Leave a comment

Stay in Touch

Physical Product Ordering Only (800) 437-7080

If you'd like to order a PHYSICAL product by phone, please call the number above. Digital (downloadable) products can't be ordered by phone.

Latest Posts

  • The Games Young People Play

    By Rod Machado Lucky me. Lucky, because at a recent aviation event, I met and chatted with Sally Melvill, wife of Mike Melvill (SpaceShipOne). She’s a delightful and insightful lady who earned her chops teaching kindergarten. She knows how the... read more

  • Private Pilot Checkrides: The Good Old Days

    My friend, DPE and highly experienced pilot, Mr. Frank Phillips was kind enough to provide me with much of the following documentation in this blog piece. I am grateful that he loves flight training--including its history and development--as much as... read more

  • Reduce Stalls and Spins with Right-Hand Traffic Patterns

    By Rod Machado NOTE: I post these articles, in particular this one, in hopes of receiving some well reasoned input. This article presents an hypothesis that needs testing. Nearly every response so far suggests that pilots should be taught to fly coordinated... read more

  • The Limited Flight Instructor Certificate

    A recent Polish immigrant visited his local flight surgeon to take a third-class medical exam. The doctor had him stand in a specific spot, then pulled down a chart showing the letters: CVOKPTNXZYKV. The doc said to the Polish immigrant,... read more

  • The FAA's New "Not-So-Slow" Slow Flight Procedure

    As most flight instructors know the FAA recently changed the requirements for slow flight in the private pilot ACS. Slow flight must now be accomplished at a speed higher than MCA or Minimum Controllable Airspeed (a speed at which the stall... read more

  • Your Airline Career

    By Rod Machado  Now that you've acquired all the necessary flight instructor ratings, you're ready to think about becoming qualified for that airline job. Normally, you should think about getting hired with a regional airline first. This allows you to... read more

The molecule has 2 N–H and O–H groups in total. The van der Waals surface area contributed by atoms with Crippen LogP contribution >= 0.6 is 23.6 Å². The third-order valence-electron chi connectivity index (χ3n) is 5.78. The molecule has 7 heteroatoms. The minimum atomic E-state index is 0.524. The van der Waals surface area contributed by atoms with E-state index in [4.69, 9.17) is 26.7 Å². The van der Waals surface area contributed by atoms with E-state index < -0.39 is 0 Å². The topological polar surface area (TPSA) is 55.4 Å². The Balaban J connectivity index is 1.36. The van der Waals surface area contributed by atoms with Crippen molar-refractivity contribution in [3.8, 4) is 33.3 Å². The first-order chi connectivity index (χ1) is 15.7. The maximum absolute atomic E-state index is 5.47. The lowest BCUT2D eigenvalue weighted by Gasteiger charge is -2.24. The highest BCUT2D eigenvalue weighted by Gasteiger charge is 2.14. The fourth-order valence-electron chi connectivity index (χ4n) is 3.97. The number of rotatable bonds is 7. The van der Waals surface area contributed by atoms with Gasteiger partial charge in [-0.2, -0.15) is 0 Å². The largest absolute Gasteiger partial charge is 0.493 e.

• Obtaining Your Advanced Pilot Ratings

     By Rod Machado     Once you've acquired the private pilot certificate, you're ready to fly, have fun and, perhaps, pursue that airline career. If so, here's what you should think about doing.   First, you'll need to obtain the following certificates... read more

  • How to Become a Private Pilot

    By Rod Machado What Does it Take? What does it take for you to become a private pilot? If you’re like most people, once you get the thought of flying airplanes in your noggin, it continues to play like a musical... read more


    By Rod Machado    Here is the sequence of steps you should consider in pursuing your private pilot license (it's technically called a "certificate" but we'll call it a license). As you'll see, the most important steps listed below deal... read more

  • Young People and Career Choices

    By Rod Machado I remember a time when an airplane would fly over our house during dinner and I’d run outside shirtless—in my tiny pants and bare feet—and then point skyward and yell, “Airpwane! Airpwane! Airpwane!” I remember that because... read more

  • The FORBIDDEN Question

    By Rod Machado During my high school years, it was known as the forbidden dance—the Lambada. Do it on the dance floor in front of the principal and you’d be “dancing with the scars” resulting from that encounter. Some things... read more

  • Rod's Letter to the FAA and ACS Committee Members

    Yes, really! The Private Pilot ACS adds 363 Risk Management items to the PPL practical exam testing requirements. Students are responsible for knowing the answers to each and every one of these items, all of which require highly subjective answers (according... read more